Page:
This week I was in Johannesburg for the debut of Tech4Africa, a conference about web technology in the African context. It was a fantastic experience, an opportunity to learn from and meet some great people, and I will most certainly be back next year (but hey, Gareth, let’s move it to Cape Town next year!). Yes, there were the usual small conference hiccups, but nothing that can overshadow the importance and significance of this event.
The mere fact that we were able to listen to speakers like Clay Shirky, Andy Budd, and John Resig, as well as some top South African thinkers & doers, and discuss with them the uniquely challenging opportunities that exist here in Africa, made this conference a winner. The content was mostly great, but the conference was more than that — it was about being inspired and energized about being in this industry, at this time, in Africa. You should follow Tech4Africa and its head organizer, Gareth Knight, for updates on the conference. And no matter where you live, you should attend next year. This event is here to stay.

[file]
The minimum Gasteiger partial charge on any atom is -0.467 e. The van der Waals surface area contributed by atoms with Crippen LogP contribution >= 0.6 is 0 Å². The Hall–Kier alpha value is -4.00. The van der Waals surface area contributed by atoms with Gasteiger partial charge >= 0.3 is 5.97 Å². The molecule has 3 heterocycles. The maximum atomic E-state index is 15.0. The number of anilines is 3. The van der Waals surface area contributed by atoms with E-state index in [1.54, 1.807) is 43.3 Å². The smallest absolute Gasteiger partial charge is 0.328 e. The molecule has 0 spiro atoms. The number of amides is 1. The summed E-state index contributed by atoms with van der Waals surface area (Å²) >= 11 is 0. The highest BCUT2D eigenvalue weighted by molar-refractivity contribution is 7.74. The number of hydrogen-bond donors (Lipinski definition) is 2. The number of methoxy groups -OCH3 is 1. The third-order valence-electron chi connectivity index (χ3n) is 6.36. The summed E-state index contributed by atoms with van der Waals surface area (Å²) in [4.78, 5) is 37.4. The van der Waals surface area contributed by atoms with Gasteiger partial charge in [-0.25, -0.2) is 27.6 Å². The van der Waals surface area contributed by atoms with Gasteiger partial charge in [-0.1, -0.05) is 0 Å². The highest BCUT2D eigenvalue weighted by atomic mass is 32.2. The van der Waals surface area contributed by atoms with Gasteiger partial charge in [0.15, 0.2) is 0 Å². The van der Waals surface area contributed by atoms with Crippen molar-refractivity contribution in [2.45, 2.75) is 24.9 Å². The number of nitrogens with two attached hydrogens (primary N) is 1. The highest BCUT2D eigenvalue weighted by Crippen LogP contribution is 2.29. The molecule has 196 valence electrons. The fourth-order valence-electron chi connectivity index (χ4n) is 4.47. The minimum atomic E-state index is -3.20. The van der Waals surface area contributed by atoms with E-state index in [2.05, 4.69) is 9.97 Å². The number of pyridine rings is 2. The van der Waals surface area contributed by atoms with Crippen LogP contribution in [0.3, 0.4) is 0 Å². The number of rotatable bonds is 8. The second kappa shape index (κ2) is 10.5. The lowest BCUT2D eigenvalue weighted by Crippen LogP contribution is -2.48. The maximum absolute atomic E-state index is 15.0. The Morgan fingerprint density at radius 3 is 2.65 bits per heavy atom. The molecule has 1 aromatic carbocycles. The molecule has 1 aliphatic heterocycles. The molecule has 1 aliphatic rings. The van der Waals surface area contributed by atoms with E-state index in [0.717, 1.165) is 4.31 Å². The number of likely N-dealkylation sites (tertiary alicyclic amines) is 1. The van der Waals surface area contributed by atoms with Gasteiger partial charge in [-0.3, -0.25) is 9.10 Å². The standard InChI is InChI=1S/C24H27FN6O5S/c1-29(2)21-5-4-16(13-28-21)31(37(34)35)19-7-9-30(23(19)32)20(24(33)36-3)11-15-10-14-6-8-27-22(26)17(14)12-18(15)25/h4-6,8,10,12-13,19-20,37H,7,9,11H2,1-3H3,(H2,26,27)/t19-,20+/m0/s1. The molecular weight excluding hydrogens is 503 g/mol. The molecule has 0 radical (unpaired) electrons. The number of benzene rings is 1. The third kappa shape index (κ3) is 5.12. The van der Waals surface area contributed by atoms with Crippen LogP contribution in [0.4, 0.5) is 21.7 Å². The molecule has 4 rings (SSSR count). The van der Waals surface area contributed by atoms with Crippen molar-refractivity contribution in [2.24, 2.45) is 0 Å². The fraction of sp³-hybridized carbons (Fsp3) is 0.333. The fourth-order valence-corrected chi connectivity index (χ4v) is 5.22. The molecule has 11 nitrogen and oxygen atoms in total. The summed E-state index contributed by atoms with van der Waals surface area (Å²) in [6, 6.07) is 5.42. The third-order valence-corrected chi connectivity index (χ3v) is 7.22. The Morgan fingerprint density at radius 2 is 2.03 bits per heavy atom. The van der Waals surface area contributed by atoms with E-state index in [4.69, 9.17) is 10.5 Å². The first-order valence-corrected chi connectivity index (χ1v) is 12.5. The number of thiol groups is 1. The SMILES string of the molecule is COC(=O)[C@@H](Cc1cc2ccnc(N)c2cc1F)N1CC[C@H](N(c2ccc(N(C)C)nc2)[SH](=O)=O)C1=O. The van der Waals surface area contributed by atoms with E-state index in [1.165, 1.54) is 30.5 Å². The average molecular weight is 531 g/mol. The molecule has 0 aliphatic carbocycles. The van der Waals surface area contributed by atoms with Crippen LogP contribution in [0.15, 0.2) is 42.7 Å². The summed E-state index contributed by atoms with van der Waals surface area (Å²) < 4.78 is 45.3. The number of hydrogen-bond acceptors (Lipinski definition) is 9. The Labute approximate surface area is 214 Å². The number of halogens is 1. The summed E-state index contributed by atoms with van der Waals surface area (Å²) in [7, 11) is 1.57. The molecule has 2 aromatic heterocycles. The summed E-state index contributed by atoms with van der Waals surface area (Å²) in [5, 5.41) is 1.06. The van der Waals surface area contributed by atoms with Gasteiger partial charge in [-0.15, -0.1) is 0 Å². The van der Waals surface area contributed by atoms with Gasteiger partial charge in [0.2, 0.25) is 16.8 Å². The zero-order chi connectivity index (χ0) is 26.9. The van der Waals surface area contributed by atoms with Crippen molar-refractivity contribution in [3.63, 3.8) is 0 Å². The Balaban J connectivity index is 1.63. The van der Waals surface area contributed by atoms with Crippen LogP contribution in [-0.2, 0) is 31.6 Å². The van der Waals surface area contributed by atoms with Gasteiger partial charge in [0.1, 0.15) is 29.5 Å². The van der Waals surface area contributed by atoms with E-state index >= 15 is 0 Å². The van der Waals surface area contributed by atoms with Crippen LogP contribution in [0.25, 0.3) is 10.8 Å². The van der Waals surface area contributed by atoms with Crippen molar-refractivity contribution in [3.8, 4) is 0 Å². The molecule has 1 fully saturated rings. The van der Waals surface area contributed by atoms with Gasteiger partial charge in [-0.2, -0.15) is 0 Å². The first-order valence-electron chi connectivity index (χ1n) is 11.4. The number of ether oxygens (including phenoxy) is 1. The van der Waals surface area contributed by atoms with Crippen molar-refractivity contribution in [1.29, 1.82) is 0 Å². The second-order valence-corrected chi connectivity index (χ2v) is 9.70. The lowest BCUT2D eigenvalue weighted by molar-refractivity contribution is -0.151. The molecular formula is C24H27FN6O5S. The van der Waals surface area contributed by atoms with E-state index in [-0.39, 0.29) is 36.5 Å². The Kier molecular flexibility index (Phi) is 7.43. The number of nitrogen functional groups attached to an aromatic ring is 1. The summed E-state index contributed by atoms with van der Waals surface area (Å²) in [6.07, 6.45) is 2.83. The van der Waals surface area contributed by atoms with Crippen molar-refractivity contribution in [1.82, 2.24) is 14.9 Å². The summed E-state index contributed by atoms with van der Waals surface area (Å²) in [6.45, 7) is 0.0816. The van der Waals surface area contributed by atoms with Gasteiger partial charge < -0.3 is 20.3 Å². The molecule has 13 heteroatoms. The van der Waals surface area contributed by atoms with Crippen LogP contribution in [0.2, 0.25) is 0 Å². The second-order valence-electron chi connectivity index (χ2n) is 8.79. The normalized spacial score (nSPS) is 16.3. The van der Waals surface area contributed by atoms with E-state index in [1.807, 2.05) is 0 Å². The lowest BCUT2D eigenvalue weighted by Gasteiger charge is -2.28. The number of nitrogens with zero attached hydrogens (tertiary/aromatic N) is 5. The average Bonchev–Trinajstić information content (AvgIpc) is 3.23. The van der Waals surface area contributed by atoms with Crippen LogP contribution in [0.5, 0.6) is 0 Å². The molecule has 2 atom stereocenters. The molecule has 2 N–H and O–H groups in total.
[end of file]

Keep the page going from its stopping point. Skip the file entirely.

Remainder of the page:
I also had the great opportunity to speak on a web design panel with Allan Kent, Basheera Khan, and Mike Lewis. We took a User-Centered Design (UCD) approach to redesigning Payfine.co.za, a web site that allows South Africans to pay the many traffic fines they get every… well… every month or so.
We’ve never met each other before the conference, and we were all in different locations. So, since we had to do this remotely and in our limited spare time, we broke the process up into three distinct user experience elements and each took responsibility for one of the tasks: content strategy (me), interaction design (Bash), and visual design (Mike). We collaborated a lot along the way, but we decided to each lead the creation of one piece of the puzzle, and then put it all together in a coherent story (this was Allan’s job!).
The end result? Well, you should judge for yourself. Here is what Payfine currently looks like: